One of the major challenges that lie ahead is climate finance. India has estimated that it will require trillions of dollars to implement climate change plans and transition to a net zero carbon economy by 2070. The issue of funding becomes even more critical if one considers IPCC’s report ‘Climate Change 2022: Impacts, Adaptation & Vulnerability,’ which states that the regions and people most vulnerable to the impacts of climate change live in lesser developed countries.
They lack the resources to adapt to or mitigate climate change impacts. It is, therefore, encouraging that a consensus was reached at COP27 to set up a “Loss and Damage Fund”, which envisages providing institutionalised financing support to low-income countries affected by adverse climate change.
India has just assumed the Presidency of the G20 in 2023 with the motto of ‘One Earth, One family, One future’. Among the five main themes that will be discussed include green development and LiFE, with India having introduced a working group – one of the 13 – to address disaster risk resilience and reduction. It remains to be seen whether countries can put aside their individual needs and respond unitedly to the deepening climate crisis.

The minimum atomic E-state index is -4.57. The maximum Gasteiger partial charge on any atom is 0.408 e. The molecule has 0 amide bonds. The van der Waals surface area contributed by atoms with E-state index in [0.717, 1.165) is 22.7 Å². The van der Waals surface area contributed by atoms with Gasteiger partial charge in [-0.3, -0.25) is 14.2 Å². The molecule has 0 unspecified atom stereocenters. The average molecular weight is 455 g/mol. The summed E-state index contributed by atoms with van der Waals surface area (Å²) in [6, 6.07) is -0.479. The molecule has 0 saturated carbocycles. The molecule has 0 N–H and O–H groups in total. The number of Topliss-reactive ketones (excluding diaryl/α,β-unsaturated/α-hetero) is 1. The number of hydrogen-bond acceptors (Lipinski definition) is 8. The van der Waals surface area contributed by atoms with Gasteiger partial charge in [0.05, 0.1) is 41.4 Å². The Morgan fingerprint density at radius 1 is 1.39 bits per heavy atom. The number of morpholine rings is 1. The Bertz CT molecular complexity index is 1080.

About the Author: Prajyot Sathe is Research Manager – Mobility Practice and Amrita Shetty is Senior Manager, Communications & Content – Mobility at Frost & Sullivan.